As other levels of government improve roadways, Parks Canada will work with them on improving connectivity for wildlife by improving and adding culverts, and, in the future, by finding other innovative ways to improve wildlife movement to allow a multitude of species to move more freely on the landscape.

Rouge national urban park will provide, for the first time in the Rouge's history, year-round dedicated law enforcement, through Parks Canada's highly esteemed park wardens. These wardens will have full powers to enforce one set of clear park rules and regulations. With this unprecedented level of protection for the park's natural, cultural, and agricultural resources, and with provisions clearly articulated in Bill C-40, Parks Canada will have the legal tools and resources to impose stiff fines and penalties for long-standing issues in the Rouge. This includes pollution, dumping, poaching, and harassing of wildlife, and the unlawful removal of plants, fossils, and artifacts.

Our government's protection of the Rouge's natural heritage and enhancement of ecosystem health meets and exceeds current protections that are in place. However, it is very important to note that our government's legislative and policy protections would also extend beyond national heritage to the park's rich cultural and agricultural heritage. Our government would provide protection for the Rouge's agricultural lands, which encompass approximately 62% of the Rouge national urban park study area.

The York Federation of Agriculture represents 700 farmer members in the region. Kim Empringham, director of the federation, recently testified at the Standing Committee on Environment and Sustainable Development. She said that the farming community in the Rouge national urban park comprises the same farming families that have been caring for the land and growing food for the people of Ontario for the past 200 years. She also said that farmers in the park use environmental farm plans, incorporating the best management practices as part of their ongoing stewardship of the farmland that they have been taking care of for generations.

Farmland produces food, carbon sequestration, climate regulation, improved air quality, wildlife habitat, hydrological functions, groundwater recharge, and buffering protection to natural heritage features.

Our government fully intends to collaborate with the farming community, academic institutions, and other experts to realize that all conservation gains are possible, and to work with the farming community to develop the best agricultural practices for the park in ways that support and enhance biodiversity in the Rouge. Our government's integrated approach to conserving biodiversity in a way that supports a vibrant local farming community would further allow us to provide the strongest level of protection for agriculture and nature in the Rouge's history.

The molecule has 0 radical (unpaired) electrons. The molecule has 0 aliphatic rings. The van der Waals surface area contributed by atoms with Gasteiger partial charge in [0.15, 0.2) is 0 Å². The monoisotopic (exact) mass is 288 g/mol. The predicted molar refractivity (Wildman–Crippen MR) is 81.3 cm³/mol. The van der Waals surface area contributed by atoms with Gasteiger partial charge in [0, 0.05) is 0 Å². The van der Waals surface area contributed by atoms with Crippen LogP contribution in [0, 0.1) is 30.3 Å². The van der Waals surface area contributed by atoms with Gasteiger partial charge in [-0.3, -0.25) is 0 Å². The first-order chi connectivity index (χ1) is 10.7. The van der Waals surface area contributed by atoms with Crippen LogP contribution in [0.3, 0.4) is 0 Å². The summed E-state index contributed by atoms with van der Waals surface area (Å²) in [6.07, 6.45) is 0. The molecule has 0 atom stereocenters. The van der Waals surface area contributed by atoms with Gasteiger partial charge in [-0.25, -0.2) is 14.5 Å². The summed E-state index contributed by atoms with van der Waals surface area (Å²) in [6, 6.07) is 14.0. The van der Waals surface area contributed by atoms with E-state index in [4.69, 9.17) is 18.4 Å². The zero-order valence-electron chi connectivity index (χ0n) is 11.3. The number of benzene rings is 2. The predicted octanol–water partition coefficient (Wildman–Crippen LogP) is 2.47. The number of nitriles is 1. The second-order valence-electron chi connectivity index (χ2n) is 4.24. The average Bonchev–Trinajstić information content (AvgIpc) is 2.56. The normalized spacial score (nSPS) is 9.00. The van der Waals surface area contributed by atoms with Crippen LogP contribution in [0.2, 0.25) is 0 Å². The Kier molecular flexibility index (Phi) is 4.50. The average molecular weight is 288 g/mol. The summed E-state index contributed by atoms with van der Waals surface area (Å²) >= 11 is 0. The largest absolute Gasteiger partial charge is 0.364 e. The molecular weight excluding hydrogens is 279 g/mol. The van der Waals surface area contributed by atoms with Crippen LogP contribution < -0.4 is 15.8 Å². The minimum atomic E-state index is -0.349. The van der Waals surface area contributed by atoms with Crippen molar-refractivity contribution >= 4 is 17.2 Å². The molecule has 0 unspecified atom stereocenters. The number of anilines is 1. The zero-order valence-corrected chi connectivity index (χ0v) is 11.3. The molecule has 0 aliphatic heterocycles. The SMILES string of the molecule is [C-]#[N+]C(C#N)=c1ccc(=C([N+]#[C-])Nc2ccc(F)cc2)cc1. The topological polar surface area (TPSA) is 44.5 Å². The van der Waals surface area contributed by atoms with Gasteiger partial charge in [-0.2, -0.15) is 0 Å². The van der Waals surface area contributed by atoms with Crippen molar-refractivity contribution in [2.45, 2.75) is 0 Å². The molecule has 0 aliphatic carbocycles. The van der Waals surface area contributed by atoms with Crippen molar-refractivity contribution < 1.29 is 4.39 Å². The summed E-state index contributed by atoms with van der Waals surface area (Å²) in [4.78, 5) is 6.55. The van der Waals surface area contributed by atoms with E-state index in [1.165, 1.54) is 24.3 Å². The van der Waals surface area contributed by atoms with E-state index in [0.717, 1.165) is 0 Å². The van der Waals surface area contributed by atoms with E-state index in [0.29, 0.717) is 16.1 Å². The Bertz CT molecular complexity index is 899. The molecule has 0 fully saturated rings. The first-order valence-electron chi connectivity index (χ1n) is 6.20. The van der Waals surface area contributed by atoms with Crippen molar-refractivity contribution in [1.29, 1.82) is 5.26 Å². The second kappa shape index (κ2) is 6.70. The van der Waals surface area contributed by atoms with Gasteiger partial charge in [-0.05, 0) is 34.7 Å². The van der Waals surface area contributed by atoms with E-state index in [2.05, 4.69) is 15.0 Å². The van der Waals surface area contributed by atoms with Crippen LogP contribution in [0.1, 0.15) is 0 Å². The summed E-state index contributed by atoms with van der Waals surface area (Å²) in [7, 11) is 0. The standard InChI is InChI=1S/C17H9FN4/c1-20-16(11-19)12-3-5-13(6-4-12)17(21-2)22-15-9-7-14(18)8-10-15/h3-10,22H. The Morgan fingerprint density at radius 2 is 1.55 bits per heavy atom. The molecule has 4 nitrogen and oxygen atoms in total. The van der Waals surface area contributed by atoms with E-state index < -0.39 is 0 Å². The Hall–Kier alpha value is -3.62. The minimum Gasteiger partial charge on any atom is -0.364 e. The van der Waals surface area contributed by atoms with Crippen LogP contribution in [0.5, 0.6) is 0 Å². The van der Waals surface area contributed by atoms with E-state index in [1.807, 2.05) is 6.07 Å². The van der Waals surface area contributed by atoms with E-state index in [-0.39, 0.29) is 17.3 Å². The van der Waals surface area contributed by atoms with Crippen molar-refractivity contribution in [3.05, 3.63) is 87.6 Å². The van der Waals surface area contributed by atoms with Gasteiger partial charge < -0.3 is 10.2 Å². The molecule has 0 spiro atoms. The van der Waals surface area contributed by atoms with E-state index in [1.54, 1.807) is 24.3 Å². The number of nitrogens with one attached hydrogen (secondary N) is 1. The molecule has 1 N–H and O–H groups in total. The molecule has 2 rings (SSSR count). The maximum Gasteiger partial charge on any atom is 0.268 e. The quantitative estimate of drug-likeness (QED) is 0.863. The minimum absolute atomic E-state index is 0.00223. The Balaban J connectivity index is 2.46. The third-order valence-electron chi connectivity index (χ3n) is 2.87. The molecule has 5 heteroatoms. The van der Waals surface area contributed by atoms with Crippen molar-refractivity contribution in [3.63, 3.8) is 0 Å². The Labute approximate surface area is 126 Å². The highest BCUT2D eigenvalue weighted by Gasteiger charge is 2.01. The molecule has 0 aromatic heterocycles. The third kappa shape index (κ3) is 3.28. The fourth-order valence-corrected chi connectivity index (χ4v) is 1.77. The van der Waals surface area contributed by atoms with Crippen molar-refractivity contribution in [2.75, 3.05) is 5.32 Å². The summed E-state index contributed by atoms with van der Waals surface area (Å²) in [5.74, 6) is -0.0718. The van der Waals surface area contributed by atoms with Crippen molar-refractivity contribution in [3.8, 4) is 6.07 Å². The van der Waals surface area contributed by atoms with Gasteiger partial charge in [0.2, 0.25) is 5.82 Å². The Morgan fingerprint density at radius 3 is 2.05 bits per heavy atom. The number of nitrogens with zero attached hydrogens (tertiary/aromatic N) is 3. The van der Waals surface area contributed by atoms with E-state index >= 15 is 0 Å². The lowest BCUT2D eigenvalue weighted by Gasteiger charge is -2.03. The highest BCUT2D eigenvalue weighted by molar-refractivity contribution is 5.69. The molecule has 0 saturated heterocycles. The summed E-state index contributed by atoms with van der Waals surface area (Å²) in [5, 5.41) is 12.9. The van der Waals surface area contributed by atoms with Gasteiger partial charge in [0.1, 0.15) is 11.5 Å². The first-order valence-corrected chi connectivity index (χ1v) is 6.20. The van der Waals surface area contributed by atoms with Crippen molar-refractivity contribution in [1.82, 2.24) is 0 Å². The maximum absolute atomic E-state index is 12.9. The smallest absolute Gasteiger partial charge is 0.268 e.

Ian Buchanan, the manager of forestry at the Regional Municipality of York, also testified at the Standing Committee on Environment and Sustainable Development. He said that farmers are indeed a part of the solution of maintaining a healthy environment. Ian Buchanan stated:

If we don't acknowledge that the farming community is the front line of environmental protection, we're missing the point.

Mike Whittamore's farm is a large 220-acre fruit and vegetable farm nestled beside the Rouge River valley in Markham. He testified at the committee that Bill C-40 and the Rouge national urban park draft management plan clearly acknowledge the importance of agriculture in the Rouge

The plan demonstrates that agriculture, culture, and nature are all equally important contributors to a vibrant urban park, and agriculture can and will play a role in the future, to reach those goals and objectives of the Rouge national urban park.

With respect to cultural heritage, our government's conservation approach will see us identify cultural heritage values and opportunities throughout the Rouge and set conservation priorities. We will also seek opportunities to respectfully repurpose, rejuvenate, and conserve some of the Rouge's neglected built heritage, including old farmhouses and barns.

Parks Canada will continue to work with first nations and local communities to ensure important landmarks and built heritage are commemorated, protected, and celebrated. We will also commit to providing strong protection for Bead Hill National Historic Site and the Carrying Place National Historic Event.

Our government's holistic approach and commitment to the conservation interpretation of the Rouge's cultural heritage and living history will allow us to provide the strongest level of protection for cultural heritage in the Rouge's history.

Let me also make it very clear what will not be allowed to take place in the Rouge national urban park. In stark contrast to some past and current regional land uses, Rouge national urban park will directly prohibit hunting, mining, logging, and mineral aggregate removal, thereby providing stronger and much clearer protections than those currently in place. There will be stiff fines and a full complement of park wardens to enforce any such unlawful and damaging park activities.